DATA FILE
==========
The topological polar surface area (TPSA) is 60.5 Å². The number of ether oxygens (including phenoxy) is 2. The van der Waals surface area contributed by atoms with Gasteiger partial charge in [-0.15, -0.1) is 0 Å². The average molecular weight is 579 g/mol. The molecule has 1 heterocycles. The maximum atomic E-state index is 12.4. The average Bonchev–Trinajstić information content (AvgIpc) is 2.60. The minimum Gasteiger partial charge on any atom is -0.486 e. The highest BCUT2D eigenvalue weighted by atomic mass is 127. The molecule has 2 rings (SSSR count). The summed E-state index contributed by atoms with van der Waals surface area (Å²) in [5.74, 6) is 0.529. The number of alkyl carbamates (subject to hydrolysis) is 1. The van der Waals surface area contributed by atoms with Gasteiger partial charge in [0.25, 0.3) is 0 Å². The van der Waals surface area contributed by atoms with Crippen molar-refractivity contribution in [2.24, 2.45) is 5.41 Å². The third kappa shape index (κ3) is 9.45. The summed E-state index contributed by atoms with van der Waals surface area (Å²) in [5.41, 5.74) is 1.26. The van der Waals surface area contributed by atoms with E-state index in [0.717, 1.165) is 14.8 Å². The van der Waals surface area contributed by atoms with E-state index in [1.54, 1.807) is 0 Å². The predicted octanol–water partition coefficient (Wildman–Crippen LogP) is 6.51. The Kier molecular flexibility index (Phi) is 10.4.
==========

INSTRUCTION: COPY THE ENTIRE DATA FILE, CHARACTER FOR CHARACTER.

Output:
The topological polar surface area (TPSA) is 60.5 Å². The number of ether oxygens (including phenoxy) is 2. The van der Waals surface area contributed by atoms with Gasteiger partial charge in [-0.15, -0.1) is 0 Å². The average molecular weight is 579 g/mol. The molecule has 1 heterocycles. The maximum atomic E-state index is 12.4. The average Bonchev–Trinajstić information content (AvgIpc) is 2.60. The minimum Gasteiger partial charge on any atom is -0.486 e. The highest BCUT2D eigenvalue weighted by atomic mass is 127. The molecule has 2 rings (SSSR count). The summed E-state index contributed by atoms with van der Waals surface area (Å²) in [5.74, 6) is 0.529. The number of alkyl carbamates (subject to hydrolysis) is 1. The van der Waals surface area contributed by atoms with Gasteiger partial charge in [0.25, 0.3) is 0 Å². The van der Waals surface area contributed by atoms with Crippen molar-refractivity contribution in [2.24, 2.45) is 5.41 Å². The third kappa shape index (κ3) is 9.45. The summed E-state index contributed by atoms with van der Waals surface area (Å²) in [5.41, 5.74) is 1.26. The van der Waals surface area contributed by atoms with E-state index in [0.717, 1.165) is 14.8 Å². The van der Waals surface area contributed by atoms with E-state index in [1.54, 1.807) is 0 Å². The predicted octanol–water partition coefficient (Wildman–Crippen LogP) is 6.51. The Kier molecular flexibility index (Phi) is 10.4.